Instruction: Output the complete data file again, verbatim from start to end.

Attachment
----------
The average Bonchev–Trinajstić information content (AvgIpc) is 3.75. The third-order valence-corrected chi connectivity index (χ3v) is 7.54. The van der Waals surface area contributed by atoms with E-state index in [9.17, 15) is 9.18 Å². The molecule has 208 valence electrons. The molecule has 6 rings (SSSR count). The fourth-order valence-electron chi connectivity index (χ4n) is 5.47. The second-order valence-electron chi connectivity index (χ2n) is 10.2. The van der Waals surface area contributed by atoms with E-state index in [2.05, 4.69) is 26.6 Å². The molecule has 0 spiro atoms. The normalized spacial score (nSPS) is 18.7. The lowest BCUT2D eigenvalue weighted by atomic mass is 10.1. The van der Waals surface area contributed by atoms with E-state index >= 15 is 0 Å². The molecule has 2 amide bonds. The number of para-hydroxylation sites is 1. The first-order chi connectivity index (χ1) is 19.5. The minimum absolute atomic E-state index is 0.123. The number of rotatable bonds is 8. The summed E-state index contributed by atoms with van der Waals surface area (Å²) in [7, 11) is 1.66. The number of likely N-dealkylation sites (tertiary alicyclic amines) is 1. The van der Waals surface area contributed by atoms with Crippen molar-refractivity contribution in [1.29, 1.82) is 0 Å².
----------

The average Bonchev–Trinajstić information content (AvgIpc) is 3.75. The third-order valence-corrected chi connectivity index (χ3v) is 7.54. The van der Waals surface area contributed by atoms with E-state index in [9.17, 15) is 9.18 Å². The molecule has 208 valence electrons. The molecule has 6 rings (SSSR count). The fourth-order valence-electron chi connectivity index (χ4n) is 5.47. The second-order valence-electron chi connectivity index (χ2n) is 10.2. The van der Waals surface area contributed by atoms with E-state index in [2.05, 4.69) is 26.6 Å². The molecule has 0 spiro atoms. The normalized spacial score (nSPS) is 18.7. The lowest BCUT2D eigenvalue weighted by atomic mass is 10.1. The van der Waals surface area contributed by atoms with E-state index >= 15 is 0 Å². The molecule has 2 amide bonds. The number of para-hydroxylation sites is 1. The first-order chi connectivity index (χ1) is 19.5. The minimum absolute atomic E-state index is 0.123. The number of rotatable bonds is 8. The summed E-state index contributed by atoms with van der Waals surface area (Å²) in [7, 11) is 1.66. The number of likely N-dealkylation sites (tertiary alicyclic amines) is 1. The van der Waals surface area contributed by atoms with Crippen molar-refractivity contribution in [1.29, 1.82) is 0 Å².